A lot of my beginning adult piano students come to me dreaming of playing beautiful music on the piano. They love the piano and are committed to learning to play, but …… pretty soon reality creeps in with time constraints and the crushing weight of other responsibilities. They tell me that they love my teaching and wish that they continue, but they aren’t able to practice the way they had hoped. They then leave piano lessons behind along with a wish to continue in the future when their life changes just enough. So, this is my advice to my adult students who are starting piano lessons for the first time and need a practice instrument.
I recommend beginning students who haven’t studied music previously start with an entry level digital piano. It isn’t the type of instrument I would buy for myself because I know I want to spend a lot of time on my practice instrument, I care a lot about the sound of the instrument, and the complexity of the music I like to play demands a level of instrument responsiveness that even an expensive digital piano with the latest impressive technological advances still can’t provide me.
A digital piano is defined as a type of electronic keyboard instrument designed to serve primarily as an alternative to the traditional acoustic piano, both in the way it feels to play and in the sound produced. These instruments can take many forms such as a simple keyboard on a stand or table to a lovely spinet that looks, feels, and sounds a lot like a more traditional acoustic piano. However, for my beginning students I would recommend the cheaper simple keyboard on a stand simply because they cost less and will enable you to practice effectively until you figure out if you enjoy learning, playing and practicing enough to justify a more significant investment.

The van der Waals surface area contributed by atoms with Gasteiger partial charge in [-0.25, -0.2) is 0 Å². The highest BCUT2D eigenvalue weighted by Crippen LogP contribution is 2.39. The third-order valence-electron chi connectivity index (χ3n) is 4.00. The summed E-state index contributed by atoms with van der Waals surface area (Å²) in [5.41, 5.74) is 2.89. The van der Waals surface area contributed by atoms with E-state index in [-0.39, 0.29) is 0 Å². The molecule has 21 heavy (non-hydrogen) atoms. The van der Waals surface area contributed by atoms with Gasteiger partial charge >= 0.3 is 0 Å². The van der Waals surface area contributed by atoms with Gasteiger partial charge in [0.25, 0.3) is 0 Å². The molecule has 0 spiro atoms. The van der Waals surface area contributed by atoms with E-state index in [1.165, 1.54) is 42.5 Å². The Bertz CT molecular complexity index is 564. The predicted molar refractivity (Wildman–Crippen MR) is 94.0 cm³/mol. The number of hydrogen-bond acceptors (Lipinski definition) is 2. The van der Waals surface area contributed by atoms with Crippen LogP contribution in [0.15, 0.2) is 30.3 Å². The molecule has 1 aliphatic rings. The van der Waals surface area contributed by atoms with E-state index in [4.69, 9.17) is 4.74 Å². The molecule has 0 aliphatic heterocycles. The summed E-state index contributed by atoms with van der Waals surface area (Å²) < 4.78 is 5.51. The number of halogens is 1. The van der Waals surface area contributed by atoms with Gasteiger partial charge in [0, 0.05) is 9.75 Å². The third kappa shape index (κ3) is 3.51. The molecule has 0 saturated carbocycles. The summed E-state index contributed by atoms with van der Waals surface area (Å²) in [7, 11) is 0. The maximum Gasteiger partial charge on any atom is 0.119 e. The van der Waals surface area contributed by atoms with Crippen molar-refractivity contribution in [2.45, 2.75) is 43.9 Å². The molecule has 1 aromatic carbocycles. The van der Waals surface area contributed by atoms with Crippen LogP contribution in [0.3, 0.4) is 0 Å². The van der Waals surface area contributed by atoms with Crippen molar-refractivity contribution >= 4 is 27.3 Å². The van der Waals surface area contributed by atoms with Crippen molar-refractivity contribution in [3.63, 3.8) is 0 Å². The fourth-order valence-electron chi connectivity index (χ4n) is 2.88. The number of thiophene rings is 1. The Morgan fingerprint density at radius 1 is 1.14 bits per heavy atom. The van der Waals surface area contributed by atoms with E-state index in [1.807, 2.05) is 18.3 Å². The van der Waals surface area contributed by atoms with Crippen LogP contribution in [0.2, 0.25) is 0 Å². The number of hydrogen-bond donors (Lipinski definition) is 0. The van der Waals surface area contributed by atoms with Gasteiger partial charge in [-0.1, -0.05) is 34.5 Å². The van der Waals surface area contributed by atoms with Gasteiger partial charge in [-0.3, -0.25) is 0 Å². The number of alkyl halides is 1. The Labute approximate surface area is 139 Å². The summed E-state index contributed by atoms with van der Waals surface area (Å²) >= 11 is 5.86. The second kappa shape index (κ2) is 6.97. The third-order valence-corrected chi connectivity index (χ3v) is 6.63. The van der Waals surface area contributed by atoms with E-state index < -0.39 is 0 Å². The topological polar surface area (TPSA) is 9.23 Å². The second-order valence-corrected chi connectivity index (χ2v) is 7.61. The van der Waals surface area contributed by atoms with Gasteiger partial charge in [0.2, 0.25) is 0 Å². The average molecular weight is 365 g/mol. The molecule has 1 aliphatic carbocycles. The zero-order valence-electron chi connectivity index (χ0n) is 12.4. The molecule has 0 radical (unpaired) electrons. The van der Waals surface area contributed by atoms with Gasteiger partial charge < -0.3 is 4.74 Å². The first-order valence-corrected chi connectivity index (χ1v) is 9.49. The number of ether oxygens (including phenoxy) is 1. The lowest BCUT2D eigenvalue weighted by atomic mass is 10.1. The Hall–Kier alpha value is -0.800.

Characteristics of a starter digital piano that I think are essential:
* 88 weighted keys or a full size keyboard
* at least one pedal
* a music stand
* a dedicated stand for the keyboard itself
* an adjustable height chair or stool
* built in speaker so you can hear yourself play without headphones
My favorite digital piano brands are:
There is a significant and dynamic used digital piano market and that’s a great place to look if you have the time and energy to sift through the ads. My students typically like Offer Up better than Craig’s List. Also, maybe you have a friend or relative that has a digital or acoustic piano gathering dust in their house that you can move in for free!
I do see quite a few acoustic pianos (the kind that don’t plug in and you have to keep tuned) that people are relinquishing very cheaply these days. An acoustic piano can be a decent starter instrument if you don’t care about being able to use headphones and the instrument quality is decent enough.
The NYTimes Wirecutter Magazine recently had an article with their entry level digital piano recommendations. Digital Piano Review Guide also has a lot of information about buying digital pianos. Here’s their article on the best digital pianos under $1000.